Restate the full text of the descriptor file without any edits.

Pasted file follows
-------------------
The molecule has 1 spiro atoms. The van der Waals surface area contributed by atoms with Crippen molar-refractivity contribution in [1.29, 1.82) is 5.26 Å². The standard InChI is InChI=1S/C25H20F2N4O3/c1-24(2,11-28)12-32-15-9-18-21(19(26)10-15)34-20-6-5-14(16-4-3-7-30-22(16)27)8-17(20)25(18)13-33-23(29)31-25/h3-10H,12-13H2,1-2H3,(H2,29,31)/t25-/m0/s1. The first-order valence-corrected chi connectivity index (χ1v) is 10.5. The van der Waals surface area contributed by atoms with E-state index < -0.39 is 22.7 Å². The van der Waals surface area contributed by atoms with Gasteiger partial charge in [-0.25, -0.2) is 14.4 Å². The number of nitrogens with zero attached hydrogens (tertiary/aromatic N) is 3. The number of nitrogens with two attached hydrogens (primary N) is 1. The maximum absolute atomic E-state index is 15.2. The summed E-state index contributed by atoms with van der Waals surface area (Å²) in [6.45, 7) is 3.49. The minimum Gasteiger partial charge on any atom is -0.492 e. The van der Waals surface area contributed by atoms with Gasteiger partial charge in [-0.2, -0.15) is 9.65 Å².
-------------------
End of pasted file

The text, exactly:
The molecule has 1 spiro atoms. The van der Waals surface area contributed by atoms with Crippen molar-refractivity contribution in [1.29, 1.82) is 5.26 Å². The standard InChI is InChI=1S/C25H20F2N4O3/c1-24(2,11-28)12-32-15-9-18-21(19(26)10-15)34-20-6-5-14(16-4-3-7-30-22(16)27)8-17(20)25(18)13-33-23(29)31-25/h3-10H,12-13H2,1-2H3,(H2,29,31)/t25-/m0/s1. The first-order valence-corrected chi connectivity index (χ1v) is 10.5. The van der Waals surface area contributed by atoms with E-state index < -0.39 is 22.7 Å². The van der Waals surface area contributed by atoms with Gasteiger partial charge in [-0.25, -0.2) is 14.4 Å². The number of nitrogens with zero attached hydrogens (tertiary/aromatic N) is 3. The number of nitrogens with two attached hydrogens (primary N) is 1. The maximum absolute atomic E-state index is 15.2. The summed E-state index contributed by atoms with van der Waals surface area (Å²) in [6.45, 7) is 3.49. The minimum Gasteiger partial charge on any atom is -0.492 e. The van der Waals surface area contributed by atoms with Gasteiger partial charge in [-0.2, -0.15) is 9.65 Å².